STARTING TO THINK ABOUT RACE AND JUSTICE
(from “Teaching Tolerance” by Carolyn Hoyt, Child Magazine, December/January 2005)
Create situations where your child can meet people of diverse backgrounds, religions, and traditions. Meeting many new people will lead to questions and “teachable moments” and foster a better understanding of human [differences].
Talk to your child about your family history. Explain to your child where their grandparents, great-grandparents, and great-great-grandparents came from. If appropriate, talk about the relationship between ancestry and race. Explain that ancestry is an important factor in one’s physical appearance. If possible, differentiate between ancestry and “race.”
Recognize situations where bias or discrimination has occurred. It is important to point out intolerance when it happens, so your child understands the situation. Talk about how bias or discrimination and intolerance are hurtful to everyone. When discrimination or bias occurs it is important to recognize both your child’s feelings and the potential feelings of all individuals involved in the situation. After recognizing a situation in which discrimination has occurred, discuss ways that the situation could have been handled better.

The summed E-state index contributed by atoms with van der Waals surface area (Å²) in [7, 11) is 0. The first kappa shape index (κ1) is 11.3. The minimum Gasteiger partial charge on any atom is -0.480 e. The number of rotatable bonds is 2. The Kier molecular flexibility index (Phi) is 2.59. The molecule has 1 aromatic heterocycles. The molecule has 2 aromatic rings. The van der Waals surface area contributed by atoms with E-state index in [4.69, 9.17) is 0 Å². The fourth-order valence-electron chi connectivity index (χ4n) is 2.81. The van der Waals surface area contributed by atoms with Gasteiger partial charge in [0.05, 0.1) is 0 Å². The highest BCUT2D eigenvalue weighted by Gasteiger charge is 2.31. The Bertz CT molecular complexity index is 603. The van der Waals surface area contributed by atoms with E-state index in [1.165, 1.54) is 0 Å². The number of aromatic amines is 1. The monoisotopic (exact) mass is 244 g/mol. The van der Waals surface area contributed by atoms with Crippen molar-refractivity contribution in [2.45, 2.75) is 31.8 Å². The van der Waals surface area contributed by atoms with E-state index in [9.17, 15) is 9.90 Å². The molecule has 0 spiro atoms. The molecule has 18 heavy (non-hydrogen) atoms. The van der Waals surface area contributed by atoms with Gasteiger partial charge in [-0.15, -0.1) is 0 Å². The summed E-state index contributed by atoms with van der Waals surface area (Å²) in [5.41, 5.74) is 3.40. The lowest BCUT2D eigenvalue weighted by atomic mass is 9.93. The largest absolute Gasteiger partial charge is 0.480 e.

STARTING TO TALK ABOUT RACE AND JUSTICE
Some Guidelines for Productive Family Discussions about Race (© 2007 American Anthropological Association. All rights reserved.)
Having a conversation about the idea of race with young children can be challenging. Parents may find the following guidelines useful, as methods to foster productive discussions at home.
1. Do not be afraid of sensitive topics.
There are many topics, like race, that adults think are too sensitive to discuss. Children perceive their discomfort. Use conversations with your child to teach him/her to feel positive about talking about race and to become more comfortable doing so yourself. Race does not have to be a taboo topic.
2. Create an environment that allows free expression.
As a parent it is important to create an environment where your child feels comfortable expressing his/her ideas and confusions. Parents, too, should be comfortable in acknowledging their confusion and limits in knowledge about race and human variation. Parents may want to emphasize that all questions are good questions.
3. Provide short and accurate answers to your child.
Although race is a complex topic, use your wisdom and experience to provide simple answers to your child’s questions. In cases where a parent is unsure of the answer to a question, take the opportunity to search for the answer with your child.
STARTING TO ENGAGE WITH RACE AND JUSTICE
While this piece was written following Michael Brown’s murder, the questions and issues it raises continue to be relevant.
10 Ways to be a White Ally: based on “12 Things White People Can Do Now Because Ferguson,” by Janee Woods
1. Learn about the history of racial politics and racism in Ferguson and how it reflects the history of racial politics and racism in America. Michael Brown’s murder is not an isolated incident. Start to learn and talk about the interplay between housing discrimination, intergenerational poverty and racial profiling.